Is Paint Primer Always Needed Before Painting?

Woman Priming Baseboard Before Painting
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Priming before painting can be a vexing question, because it is not always necessary, even though paint companies recommend that you always prime. Often, your answer seems less based on objective factors than on subjective ones:  mood, tolerance for painting, and cost.

After all, priming can feel like a wasted effort. Priming is as much work as laying down the finish color coat. Every stroke of the brush, every roll of the roller, every linear inch of painter's tape stuck down is the same as you would do for the eventual color coat.  If you think you can breeze through this stage, think again.

When You May Need to Prime

Not all conditions need to be present for you to decide to prime the surface first:

1. Surface Is Bare Wood or New Drywall

This is the biggest "yes" of them all. Newly installed drywall is highly porous in two ways: the bare facing paper on drywall and the dried joint compound ("mud") covering the seams. Bare wood is even more porous and always requires primer.

2. Drywall Surface Is Skim-Coated

A skim coat is a thin swipe of drywall compound laid over bare drywall. Considered a level 5 finish (the highest grade possible), it's not something you encounter often. But as with bare wood or drywall paper, it is highly porous and thus requires primer. Wall texture is a material much like drywall skim and also would require priming.

3. Previous Coat Is Glossy

Glossy base coats don't hold paint well. A light sanding and two coats of primer will help the color coat stick. If you decide not to sand down that glossy sheen, using primer will help subsequent coats stick.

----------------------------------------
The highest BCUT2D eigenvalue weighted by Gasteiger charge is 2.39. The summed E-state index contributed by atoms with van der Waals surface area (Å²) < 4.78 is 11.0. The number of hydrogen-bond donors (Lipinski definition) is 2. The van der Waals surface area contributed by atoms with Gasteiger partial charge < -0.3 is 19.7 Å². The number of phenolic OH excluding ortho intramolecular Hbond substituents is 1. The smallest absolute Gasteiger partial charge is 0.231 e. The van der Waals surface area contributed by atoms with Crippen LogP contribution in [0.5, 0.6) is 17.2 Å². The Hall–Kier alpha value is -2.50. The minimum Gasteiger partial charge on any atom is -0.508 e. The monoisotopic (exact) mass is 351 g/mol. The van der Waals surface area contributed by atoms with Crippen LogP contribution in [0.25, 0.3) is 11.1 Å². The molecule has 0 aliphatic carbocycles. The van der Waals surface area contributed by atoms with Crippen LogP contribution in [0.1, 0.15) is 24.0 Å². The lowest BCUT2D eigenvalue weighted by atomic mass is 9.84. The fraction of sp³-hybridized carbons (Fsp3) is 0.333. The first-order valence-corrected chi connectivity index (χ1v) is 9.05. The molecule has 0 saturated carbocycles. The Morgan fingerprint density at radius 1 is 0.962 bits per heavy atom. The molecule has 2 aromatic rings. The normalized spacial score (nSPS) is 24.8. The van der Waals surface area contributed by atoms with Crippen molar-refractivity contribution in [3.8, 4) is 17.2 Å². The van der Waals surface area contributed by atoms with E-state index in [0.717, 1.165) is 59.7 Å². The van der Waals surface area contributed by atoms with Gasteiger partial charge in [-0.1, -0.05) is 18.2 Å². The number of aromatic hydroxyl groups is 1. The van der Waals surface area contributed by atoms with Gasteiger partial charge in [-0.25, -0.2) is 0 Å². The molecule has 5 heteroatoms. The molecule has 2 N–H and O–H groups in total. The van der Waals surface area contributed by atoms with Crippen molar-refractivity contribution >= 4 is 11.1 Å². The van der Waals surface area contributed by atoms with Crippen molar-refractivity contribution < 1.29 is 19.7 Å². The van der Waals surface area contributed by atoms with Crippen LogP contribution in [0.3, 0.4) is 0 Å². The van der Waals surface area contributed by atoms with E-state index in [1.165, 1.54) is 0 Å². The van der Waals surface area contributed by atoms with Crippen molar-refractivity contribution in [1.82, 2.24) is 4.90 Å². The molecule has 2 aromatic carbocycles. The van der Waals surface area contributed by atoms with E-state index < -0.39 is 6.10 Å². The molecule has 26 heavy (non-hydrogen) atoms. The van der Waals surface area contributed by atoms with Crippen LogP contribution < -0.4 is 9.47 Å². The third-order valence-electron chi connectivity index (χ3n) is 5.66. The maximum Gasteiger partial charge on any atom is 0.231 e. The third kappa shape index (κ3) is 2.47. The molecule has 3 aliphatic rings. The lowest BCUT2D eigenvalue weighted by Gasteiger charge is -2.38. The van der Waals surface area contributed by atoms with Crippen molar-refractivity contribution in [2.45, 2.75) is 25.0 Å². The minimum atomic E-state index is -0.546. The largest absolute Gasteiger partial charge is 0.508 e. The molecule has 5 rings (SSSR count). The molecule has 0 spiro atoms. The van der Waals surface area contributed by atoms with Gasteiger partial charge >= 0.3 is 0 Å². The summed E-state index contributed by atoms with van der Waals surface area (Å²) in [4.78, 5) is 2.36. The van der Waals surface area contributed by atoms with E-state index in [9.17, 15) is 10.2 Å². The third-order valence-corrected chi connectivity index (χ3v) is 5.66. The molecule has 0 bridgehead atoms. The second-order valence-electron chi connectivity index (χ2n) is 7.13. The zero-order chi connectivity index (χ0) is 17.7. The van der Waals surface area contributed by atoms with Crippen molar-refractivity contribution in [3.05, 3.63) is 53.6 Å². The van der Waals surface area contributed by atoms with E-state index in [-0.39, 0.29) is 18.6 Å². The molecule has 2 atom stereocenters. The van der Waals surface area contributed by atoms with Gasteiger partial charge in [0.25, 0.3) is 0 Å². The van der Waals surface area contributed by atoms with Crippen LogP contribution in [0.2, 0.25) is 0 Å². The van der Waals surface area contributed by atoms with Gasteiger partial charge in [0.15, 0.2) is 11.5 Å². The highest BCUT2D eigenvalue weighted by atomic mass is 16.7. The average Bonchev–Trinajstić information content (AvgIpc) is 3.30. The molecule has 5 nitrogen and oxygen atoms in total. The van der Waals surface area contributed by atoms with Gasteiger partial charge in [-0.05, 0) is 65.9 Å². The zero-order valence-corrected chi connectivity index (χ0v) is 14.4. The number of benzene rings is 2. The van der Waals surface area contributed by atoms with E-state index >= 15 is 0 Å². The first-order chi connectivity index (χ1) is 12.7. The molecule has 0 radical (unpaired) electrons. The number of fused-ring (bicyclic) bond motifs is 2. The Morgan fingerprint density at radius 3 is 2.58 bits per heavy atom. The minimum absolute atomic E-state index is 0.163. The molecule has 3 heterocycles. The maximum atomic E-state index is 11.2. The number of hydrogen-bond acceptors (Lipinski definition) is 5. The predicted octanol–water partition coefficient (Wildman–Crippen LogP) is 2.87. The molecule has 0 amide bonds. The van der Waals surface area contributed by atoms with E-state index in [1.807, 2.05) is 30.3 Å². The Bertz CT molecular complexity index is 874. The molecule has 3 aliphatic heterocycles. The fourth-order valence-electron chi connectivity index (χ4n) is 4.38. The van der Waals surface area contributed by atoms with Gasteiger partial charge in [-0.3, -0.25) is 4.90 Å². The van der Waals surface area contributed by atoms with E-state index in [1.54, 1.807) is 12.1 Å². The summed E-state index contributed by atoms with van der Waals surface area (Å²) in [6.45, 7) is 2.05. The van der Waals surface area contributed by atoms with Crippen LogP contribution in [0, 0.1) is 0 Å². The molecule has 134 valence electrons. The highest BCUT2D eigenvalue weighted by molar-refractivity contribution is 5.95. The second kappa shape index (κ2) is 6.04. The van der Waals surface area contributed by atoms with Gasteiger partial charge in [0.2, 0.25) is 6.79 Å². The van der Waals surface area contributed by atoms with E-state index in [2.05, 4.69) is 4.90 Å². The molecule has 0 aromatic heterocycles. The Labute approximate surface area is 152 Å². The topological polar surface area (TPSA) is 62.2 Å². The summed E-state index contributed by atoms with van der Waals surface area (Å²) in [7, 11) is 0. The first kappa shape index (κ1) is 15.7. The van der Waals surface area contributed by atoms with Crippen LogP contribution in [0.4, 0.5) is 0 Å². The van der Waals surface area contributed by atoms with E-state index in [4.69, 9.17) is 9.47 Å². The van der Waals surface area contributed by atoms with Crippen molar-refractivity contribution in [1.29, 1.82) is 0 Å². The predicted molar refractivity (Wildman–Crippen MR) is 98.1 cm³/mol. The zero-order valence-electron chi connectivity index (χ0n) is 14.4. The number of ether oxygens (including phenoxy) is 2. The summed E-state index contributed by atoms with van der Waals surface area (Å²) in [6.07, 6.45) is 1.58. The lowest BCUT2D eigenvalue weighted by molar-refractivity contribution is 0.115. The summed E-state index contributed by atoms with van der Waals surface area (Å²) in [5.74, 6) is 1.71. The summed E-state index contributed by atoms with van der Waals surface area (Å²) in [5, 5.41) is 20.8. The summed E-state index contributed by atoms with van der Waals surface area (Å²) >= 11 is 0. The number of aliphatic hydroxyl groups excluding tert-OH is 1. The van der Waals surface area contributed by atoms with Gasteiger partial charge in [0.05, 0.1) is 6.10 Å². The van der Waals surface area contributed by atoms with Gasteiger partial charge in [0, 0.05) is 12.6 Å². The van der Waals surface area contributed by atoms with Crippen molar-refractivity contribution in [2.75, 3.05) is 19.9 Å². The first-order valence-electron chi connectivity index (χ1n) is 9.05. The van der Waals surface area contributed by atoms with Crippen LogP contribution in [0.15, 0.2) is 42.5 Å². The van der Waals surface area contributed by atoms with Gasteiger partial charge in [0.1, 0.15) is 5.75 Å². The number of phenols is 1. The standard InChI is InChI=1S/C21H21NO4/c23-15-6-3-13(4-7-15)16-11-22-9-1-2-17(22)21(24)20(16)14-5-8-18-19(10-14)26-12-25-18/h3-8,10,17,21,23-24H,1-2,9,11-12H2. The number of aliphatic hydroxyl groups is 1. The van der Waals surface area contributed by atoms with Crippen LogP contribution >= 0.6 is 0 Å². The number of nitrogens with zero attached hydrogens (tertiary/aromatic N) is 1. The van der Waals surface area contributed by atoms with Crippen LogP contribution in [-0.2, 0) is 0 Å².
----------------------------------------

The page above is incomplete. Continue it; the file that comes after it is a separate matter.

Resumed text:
4. Changing From Dark to Light Colors

Avoid the heartache that comes with repeatedly laying down expensive light colored paint over darker colors. Instead, first treat it with two layers of white primer; three, if the existing color is extremely dark.

When going the opposite direction--from light to dark--note that most paint retailers have the ability to tint your primer. This brings the color of the primer closer (or even matching) that of the wall finish color, reducing the number of primer coats you lay down.

5. If Uncertain, Prime the Surface

You can never go wrong with priming. If you have little confidence about the condition of the wall prior to painting, the default choice is to prime it.

When You May Not Need to Prime

While priming is usually the best bet, you can often squeak by without priming under any of the following conditions:

1. Walls Are Clean

Primer tends to stick better to walls in imperfect condition more than will paint. So, if your walls are perfectly clean, it helps to eliminate the need for primer. One way to clean walls before painting is to create a thin mixture of TSP and water and wipe down the walls with a soft cloth. If you choose not to use TSP, attach a clean brush attachment to the end of a shop vacuum and clean off major debris like cobwebs and dust.

2. New Coat Matches Previous Coat Color

One need for primer is to readjust the base color for your new color to brilliantly and accurately show up. If previous and new colors are the same, once again the need for primer is reduced, though not entirely eliminated.

3. Priming Prevents Painting

This one is all about psychology. Are you putting off painting because you don't want to prime? If painting without priming is the nudge you need to get to work, then do it. Painted surfaces are always better than raw surfaces, in terms of appearance, durability, and maintenance.

4. You Are Using Paint and Primer Combination

Self-priming paint can be summed up succinctly: it is a paint that is thicker than regular paint. Because it is thicker, it builds up higher and forms a thicker coat. It is preferable to use separate primer and paint. But if the walls are more or less in good condition, you can use a combination paint and primer. Self-priming paint is not the miracle cure that many homeowners may believe. Laying down thicker paint "build," as it's called within the industry, makes for a weaker coat that takes longer to dry.